This week for my Interview Series, we have Wai Chim, a digital content specialist and published author. With her experience as Head of Content at digital marketing agency, Switched On Media, Wai had a lot of interesting things to say about content marketing and strategy as well as some of the emerging trends in the industry.
1. First of all, can you give us a bit of background on yourself and your career path to date?
I’m originally from New York City and have been living in Australia for over six years. After graduating from university in the US, I took some time off to teach English in Japan and then completed a post-grad degree in Creative Writing at the University of Sydney.
I always knew I wanted to write and after I finished my graduate degree, I landed a job working for a small environmental publication producing quarterly magazines. After a year, I realised that digital was really the future for content and moved to online only. I then moved into a digital content role at Switched on Media, first as a Journalist and then as the Head of Content looking after a team of journalists and graphic designers to produce a range of digital content.
2. I’m really keen to discuss your role as Head of Content at Switched On Media — can you tell us about what sort of work you were doing there?
At Switched on Media, a lot of the projects we worked on were in conjunction with our other digital offerings such as search engine optimisation (SEO) and social media. We’d do anything like write articles that would become guest posts on blogs or write content for clients’ websites. As the team grew, we began to integrate visual elements into our content offering, such as making infographics and e-books and eventually including a more technical side to include widgets and interactive infographics.
3. Were there any standout projects or campaigns that you worked on that you’d like to share with us?
I think the infographics we did were among some of the best in the market. We used our journalists to research and pull together an interesting story that could then be interpreted by our graphic designer. Because the journalist and graphic designer worked really closely together, we could deliver a great end result. Some of our best infographics we produced for Commonwealth Bank (some examples below). Meanwhile, the infographic we did for ActionAid captured a silver medal in Magnum Opus awards, which recognises standout projects in content.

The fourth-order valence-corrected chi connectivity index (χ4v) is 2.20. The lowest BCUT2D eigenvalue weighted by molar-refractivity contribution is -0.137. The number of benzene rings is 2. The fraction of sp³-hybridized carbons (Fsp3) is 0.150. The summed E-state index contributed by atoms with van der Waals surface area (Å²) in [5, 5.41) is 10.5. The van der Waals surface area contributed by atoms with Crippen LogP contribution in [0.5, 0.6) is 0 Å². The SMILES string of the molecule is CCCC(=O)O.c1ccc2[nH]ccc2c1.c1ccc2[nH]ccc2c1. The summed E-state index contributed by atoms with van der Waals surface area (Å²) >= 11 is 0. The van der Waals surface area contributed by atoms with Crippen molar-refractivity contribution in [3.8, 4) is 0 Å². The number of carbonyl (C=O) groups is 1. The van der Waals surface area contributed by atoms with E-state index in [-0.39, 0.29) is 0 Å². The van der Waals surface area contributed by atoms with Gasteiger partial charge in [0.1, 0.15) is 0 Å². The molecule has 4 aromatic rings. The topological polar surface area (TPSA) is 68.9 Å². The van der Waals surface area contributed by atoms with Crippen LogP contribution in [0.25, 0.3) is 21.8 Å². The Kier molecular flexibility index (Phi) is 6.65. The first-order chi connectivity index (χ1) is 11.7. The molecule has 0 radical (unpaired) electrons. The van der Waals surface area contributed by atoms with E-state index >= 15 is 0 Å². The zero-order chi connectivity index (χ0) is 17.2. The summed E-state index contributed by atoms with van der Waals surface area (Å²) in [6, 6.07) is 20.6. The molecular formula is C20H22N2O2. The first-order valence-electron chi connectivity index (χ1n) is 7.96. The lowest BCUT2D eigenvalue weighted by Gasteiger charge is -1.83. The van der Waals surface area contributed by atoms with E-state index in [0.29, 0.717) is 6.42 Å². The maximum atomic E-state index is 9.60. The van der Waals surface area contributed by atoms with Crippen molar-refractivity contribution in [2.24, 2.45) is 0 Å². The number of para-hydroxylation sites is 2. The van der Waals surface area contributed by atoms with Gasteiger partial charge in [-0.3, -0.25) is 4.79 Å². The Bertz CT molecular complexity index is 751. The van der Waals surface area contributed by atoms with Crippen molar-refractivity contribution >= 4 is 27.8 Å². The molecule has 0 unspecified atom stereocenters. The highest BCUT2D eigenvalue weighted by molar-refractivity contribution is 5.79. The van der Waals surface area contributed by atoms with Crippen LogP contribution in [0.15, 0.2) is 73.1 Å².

4. Outside of the clients that you worked on at Switched On Media, are there any particular brands at the moment that you find are really great at delivering content to their audience?
I think a lot of companies are embracing content marketing now, which is really great to see. Internationally, big brands like Virgin Mobile are putting together fantastic content hubs, like Virgin Mobile Live. The fashion and beauty industries definitely lead in this space as well, such as L’Oreal that started with a simple content marketing site makeup.com and this year have partnered with Rolling Stone and leveraged social media to deliver undiscovered music content to their audience.
On the Australian front, companies like Carnival have great editorial websites like Discover Cruising which I think is a good example of providing useful editorial content that’s relevant to a brand. I love some of the interactive infographics that are coming out by brands as well. They really help to draw in the audience and deliver information in a smart, sexy and engaging way.
5. It seems as though a lot of businesses are talking more about content marketing and strategy these days — what are your thoughts on the industry and some of the emerging trends?